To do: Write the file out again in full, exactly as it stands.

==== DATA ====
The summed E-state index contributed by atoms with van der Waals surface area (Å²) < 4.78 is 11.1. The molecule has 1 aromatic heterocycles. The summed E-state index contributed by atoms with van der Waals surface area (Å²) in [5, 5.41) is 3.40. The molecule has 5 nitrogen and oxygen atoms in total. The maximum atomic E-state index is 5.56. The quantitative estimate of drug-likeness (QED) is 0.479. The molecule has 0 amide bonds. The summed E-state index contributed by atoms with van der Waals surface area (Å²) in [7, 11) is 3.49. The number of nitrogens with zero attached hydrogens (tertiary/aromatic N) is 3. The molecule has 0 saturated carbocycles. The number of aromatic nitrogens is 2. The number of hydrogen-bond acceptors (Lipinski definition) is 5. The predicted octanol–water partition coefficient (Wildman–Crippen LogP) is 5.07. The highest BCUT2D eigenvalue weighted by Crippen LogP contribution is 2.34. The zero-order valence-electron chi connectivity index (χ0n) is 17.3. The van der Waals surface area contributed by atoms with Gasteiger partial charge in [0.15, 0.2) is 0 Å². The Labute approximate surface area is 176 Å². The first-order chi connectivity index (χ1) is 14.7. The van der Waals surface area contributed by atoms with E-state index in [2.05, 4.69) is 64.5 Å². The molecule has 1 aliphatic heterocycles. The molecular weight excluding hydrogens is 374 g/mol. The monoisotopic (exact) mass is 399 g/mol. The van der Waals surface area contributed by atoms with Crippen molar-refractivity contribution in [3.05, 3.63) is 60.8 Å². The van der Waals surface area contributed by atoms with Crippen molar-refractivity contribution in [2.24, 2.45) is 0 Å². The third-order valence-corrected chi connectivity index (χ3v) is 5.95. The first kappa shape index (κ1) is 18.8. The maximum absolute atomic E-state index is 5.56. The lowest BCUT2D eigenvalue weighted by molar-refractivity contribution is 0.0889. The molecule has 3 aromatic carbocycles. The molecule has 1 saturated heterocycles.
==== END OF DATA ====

The summed E-state index contributed by atoms with van der Waals surface area (Å²) < 4.78 is 11.1. The molecule has 1 aromatic heterocycles. The summed E-state index contributed by atoms with van der Waals surface area (Å²) in [5, 5.41) is 3.40. The molecule has 5 nitrogen and oxygen atoms in total. The maximum atomic E-state index is 5.56. The quantitative estimate of drug-likeness (QED) is 0.479. The molecule has 0 amide bonds. The summed E-state index contributed by atoms with van der Waals surface area (Å²) in [7, 11) is 3.49. The number of nitrogens with zero attached hydrogens (tertiary/aromatic N) is 3. The molecule has 0 saturated carbocycles. The number of aromatic nitrogens is 2. The number of hydrogen-bond acceptors (Lipinski definition) is 5. The predicted octanol–water partition coefficient (Wildman–Crippen LogP) is 5.07. The highest BCUT2D eigenvalue weighted by Crippen LogP contribution is 2.34. The zero-order valence-electron chi connectivity index (χ0n) is 17.3. The van der Waals surface area contributed by atoms with Gasteiger partial charge in [0.15, 0.2) is 0 Å². The Labute approximate surface area is 176 Å². The first-order chi connectivity index (χ1) is 14.7. The van der Waals surface area contributed by atoms with E-state index in [2.05, 4.69) is 64.5 Å². The molecule has 1 aliphatic heterocycles. The molecular weight excluding hydrogens is 374 g/mol. The monoisotopic (exact) mass is 399 g/mol. The van der Waals surface area contributed by atoms with Crippen molar-refractivity contribution in [3.05, 3.63) is 60.8 Å². The van der Waals surface area contributed by atoms with Crippen molar-refractivity contribution in [2.24, 2.45) is 0 Å². The third-order valence-corrected chi connectivity index (χ3v) is 5.95. The first kappa shape index (κ1) is 18.8. The maximum absolute atomic E-state index is 5.56. The lowest BCUT2D eigenvalue weighted by molar-refractivity contribution is 0.0889. The molecule has 3 aromatic carbocycles. The molecule has 1 saturated heterocycles.